How Major Brands Are Approaching Video Production

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Photo Source: Unsplash courtesy Kushagra Kevat

The internet boasts more video than we could ever wrap our brains around, let alone binge watch. In fact, according to the Cisco Visual Networking Index, it would take more than five million years for one person to watch the amount of video projected to cross global IP networks every month in 2021. You read that right: every month. For brands who want those easily distracted eyeballs focused on their branded video content, there’s no time to lose.

But in a landscape rapidly changing from COVID-19, the video production territory is trickier to navigate than ever before as companies and brands try to realign their strategies and goals with a socially distanced consumer base. (Take Quibi, the highly anticipated short-form streaming platform that’s already exploring a potential sale after launching in April.) 

The risks were already there, and now there are more than ever before. That’s why many major brands are streamlining and adapting their video production process to make their content pop without wasting money or manpower.

“As we’re entering a new era of production and the ground is shifting every day, what hasn’t been lost is that urge we have to collaborate,” Bernadette Rivero, president of Cortez Brothers, told Backstage. “[A]nd I see new forms of technology as just one more way for us to do what we do best across every stage of production: communicate, innovate, and adapt to bring concepts to life.”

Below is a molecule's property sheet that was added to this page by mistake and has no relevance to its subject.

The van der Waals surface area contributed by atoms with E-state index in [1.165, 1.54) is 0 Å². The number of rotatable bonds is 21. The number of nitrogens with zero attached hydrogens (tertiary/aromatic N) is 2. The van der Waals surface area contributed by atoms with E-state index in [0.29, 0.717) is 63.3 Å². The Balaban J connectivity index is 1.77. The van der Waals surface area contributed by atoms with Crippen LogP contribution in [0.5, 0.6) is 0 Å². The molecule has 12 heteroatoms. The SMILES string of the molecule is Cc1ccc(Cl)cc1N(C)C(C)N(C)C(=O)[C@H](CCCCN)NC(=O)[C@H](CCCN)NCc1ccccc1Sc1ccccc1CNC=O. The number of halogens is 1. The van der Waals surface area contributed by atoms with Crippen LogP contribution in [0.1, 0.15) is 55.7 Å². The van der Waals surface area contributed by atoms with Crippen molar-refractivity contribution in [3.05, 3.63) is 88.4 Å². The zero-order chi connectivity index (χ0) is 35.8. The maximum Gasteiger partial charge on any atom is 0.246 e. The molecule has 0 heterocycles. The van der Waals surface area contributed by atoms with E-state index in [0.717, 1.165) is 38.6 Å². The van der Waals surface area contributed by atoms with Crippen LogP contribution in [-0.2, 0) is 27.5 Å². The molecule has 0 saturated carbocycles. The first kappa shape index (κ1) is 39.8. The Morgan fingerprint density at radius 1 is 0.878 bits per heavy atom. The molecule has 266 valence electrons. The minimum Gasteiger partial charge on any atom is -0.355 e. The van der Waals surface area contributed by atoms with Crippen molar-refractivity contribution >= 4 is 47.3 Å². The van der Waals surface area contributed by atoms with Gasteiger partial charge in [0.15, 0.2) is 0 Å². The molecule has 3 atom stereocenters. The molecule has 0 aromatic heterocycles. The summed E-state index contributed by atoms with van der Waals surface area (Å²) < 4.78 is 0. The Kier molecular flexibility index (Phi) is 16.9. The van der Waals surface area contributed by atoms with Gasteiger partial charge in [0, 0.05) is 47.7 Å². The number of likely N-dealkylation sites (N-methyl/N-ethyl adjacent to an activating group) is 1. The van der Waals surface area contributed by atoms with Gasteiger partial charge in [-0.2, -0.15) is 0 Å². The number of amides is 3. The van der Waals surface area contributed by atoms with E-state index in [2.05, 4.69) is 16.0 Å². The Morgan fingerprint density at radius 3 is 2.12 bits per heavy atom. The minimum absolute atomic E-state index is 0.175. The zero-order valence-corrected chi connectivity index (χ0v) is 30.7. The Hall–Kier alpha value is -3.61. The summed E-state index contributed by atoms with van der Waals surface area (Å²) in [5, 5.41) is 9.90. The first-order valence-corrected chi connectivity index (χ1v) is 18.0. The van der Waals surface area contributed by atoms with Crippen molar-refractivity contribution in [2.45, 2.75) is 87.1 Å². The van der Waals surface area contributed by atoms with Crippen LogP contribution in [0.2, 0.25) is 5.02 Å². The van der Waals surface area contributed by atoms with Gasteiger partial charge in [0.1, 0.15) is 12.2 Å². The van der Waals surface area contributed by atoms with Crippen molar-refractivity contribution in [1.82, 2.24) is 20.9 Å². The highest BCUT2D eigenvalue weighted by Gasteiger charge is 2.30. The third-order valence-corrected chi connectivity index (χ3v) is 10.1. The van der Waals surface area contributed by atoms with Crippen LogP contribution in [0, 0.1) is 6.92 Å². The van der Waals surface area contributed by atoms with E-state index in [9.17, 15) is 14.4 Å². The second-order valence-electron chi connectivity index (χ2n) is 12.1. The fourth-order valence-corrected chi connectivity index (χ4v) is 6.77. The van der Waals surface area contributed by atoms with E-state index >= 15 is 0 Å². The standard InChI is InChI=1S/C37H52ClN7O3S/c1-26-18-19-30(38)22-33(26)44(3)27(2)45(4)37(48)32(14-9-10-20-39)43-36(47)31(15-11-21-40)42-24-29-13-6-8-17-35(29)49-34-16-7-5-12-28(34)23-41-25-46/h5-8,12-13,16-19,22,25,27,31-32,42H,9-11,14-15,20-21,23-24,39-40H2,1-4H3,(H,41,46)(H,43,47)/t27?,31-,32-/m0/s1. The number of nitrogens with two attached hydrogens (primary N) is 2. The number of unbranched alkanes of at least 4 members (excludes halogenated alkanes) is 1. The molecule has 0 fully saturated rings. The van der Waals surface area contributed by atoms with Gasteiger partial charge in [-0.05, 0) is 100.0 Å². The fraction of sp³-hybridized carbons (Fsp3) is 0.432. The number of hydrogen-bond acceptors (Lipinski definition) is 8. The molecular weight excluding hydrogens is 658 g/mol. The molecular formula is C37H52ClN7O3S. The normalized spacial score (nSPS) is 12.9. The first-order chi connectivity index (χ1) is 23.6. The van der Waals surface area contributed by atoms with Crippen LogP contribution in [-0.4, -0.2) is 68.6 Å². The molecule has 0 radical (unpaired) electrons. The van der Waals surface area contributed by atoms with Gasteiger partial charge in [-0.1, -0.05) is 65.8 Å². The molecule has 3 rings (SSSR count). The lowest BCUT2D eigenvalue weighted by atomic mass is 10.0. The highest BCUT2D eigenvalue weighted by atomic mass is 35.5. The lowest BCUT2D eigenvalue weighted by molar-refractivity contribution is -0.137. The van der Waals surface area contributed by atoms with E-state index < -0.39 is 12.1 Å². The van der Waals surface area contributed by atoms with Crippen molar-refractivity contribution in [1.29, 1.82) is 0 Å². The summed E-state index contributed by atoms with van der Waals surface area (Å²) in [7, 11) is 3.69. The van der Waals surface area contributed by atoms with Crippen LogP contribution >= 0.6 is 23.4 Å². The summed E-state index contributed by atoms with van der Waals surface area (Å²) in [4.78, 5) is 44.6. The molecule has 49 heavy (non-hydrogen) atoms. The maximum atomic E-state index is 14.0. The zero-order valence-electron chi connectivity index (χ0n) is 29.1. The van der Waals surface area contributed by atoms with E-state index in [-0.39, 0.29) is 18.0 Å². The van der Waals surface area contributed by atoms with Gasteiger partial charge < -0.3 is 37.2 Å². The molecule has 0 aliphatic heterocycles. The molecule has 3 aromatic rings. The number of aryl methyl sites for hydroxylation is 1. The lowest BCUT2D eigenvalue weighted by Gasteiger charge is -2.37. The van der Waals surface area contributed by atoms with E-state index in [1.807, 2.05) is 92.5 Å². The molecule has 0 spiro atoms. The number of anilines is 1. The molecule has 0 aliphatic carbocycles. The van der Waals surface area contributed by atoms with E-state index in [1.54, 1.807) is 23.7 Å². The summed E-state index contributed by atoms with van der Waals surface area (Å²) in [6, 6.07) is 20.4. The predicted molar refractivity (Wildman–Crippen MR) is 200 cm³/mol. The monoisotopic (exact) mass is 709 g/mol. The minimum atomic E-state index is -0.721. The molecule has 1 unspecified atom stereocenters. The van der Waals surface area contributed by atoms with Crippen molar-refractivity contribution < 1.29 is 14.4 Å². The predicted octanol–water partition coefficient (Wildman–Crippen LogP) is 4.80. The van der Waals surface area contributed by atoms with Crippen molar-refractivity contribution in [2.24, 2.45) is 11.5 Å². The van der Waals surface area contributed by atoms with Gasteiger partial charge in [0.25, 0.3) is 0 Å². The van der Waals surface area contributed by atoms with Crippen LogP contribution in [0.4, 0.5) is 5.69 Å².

Here’s how brands are approaching video in today’s tumultuous times.

They’re getting resourceful.

Even the most efficient brands have B-roll and other creative assets that they haven’t utilized—and as video production began to stall for many in March, they’re pulling out those assets to repurpose them for content. 

“DIY is definitely relevant,” Shannon Hendrickson, VP of marketing at ADT, told Ad Exchanger. “Brands need to be nimble and flexible in this environment.”